MIG'ing aluminum without gas?

What happens to the weld if someone MIG welds aluminum without using Argon
of Argon gas mix?
The reason I ask is I have a set of aluminum exhaust manifolds on my boat.
On one of them the water jacket cracked, while my son had the boat last
winter and let if freeze with a little water in it. He removed it and had it
welded. He said the guy used a "wire gun, that fed the aluminum wire as you
welded". Questioning him farther made it clear the welder did use a MIG, but
my son has no idea if he used gas or what kind of gas he used, if any. He
doesn't remember seeing any gas bottles near the welder, and this was done
at a home shop, where the guy does welding at night and on weekends.
The weld looks sh*ty. Not smooth and even. It doesn't leak, just looks like
armature work.
I don't know if I should trust it, have it removed, and redone or what. I
don't want to be 30 or 40 miles out in the Gulf stream and have problems
with it, as this is on the main engine. I don't want to have to limp home
using the trolling/emergency 40HP outboard, but I don't want to have to
stand on my head to remove it from the 454 Chevy engine, which I would just
about have to do.
Reply to
Diamond Jim
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Diamond Jim wrote in article ...
If you are welding without gas, you are NOT MIG welding.
MIG stands for Metal Inert Gas.
There are aluminum electrodes for stick-welding machines, and i believe there is a flux-core aluminum wire for flux-core, gasless machines.
Bob Paulin - R.A.C.E. Race Car Chassis Analysis & Diel-in Services
Reply to
Bob Paulin
Well thank you for your response, but you didn't tell me anything that I didn't know and you didn't answer my question. I know what MIG is. MIG is the common name for a process which is correctly known as GMAW (Gas Metal Arc Welding). When using flux cored wire the correct termonoligy is FCAW (Flux-Cored Arc Welding), which is done with or without gas. I am not aware of any flux-cored aluminum wire, which doesn't mean anything, as I don't know it all.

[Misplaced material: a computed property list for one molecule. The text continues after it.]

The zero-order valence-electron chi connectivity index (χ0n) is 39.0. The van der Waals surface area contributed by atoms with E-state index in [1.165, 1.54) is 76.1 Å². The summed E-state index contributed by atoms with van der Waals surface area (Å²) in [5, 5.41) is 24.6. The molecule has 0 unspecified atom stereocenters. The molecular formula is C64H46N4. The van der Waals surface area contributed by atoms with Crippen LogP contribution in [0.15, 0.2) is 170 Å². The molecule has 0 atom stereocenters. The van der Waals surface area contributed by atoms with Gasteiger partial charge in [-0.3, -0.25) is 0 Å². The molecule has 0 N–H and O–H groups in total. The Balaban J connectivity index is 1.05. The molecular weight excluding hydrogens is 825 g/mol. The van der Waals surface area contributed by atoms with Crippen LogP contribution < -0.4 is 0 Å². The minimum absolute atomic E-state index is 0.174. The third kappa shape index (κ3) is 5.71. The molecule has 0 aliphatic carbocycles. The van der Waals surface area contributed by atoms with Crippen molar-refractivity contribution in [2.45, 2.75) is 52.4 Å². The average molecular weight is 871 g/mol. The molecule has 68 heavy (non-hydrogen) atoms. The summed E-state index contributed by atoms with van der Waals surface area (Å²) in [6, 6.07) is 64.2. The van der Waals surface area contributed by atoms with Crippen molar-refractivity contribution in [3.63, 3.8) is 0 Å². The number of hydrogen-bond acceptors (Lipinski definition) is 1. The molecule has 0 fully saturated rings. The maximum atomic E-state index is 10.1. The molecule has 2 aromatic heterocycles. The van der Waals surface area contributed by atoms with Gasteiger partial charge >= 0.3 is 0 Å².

If you would read my post the very first sentence (which you copied in your reply) it will tell you what I am asking.
To go into more detail, I want to know the appearance, strenght, proisity, and characteristics of a weld made on aluminum with a MIG without using GAS, which I suspect was what happened in this case. I would like this knowledge so that I may make a judgement as to how this weld was done and the quality of this weld. In other words. Is it a good weld? Is it contaminated by something? Such as carbon from the exhaust, oil, etc.or is it just a bad weld? Is it strong?
Thank you, drive through!
Reply to
Diamond Jim
i've never heard/seen of FCAW on aluminum either; but i do know the first step of inspection is visual. that being said, i would venture to say it (the weldment) doesn't pass your test...
Reply to
Lots of aluminum oxide. I seriously doubt that weld was done with solid aluminum wire and no gas. Aluminum is enough of a prick without any help. Attempting to MIG it is asking for more problems. I also doubt that there is a FCAW wire for aluminum since it is almost too soft in solid form (to feed consistently) without making it into a tube.
Reply to
In a nutshell...If you don't use gas you will gets LOTS of porosity!!!! You cannot mig weld alum without gas (we use Mison at work) It will never hold properly...I am surprised it doesn't leak too!!
work was being performed...especially if he was using a long push/pull style gun with an extended reach feeder...we have one called a Miller XR15A stands for extended reach, 15 foot, air cooled
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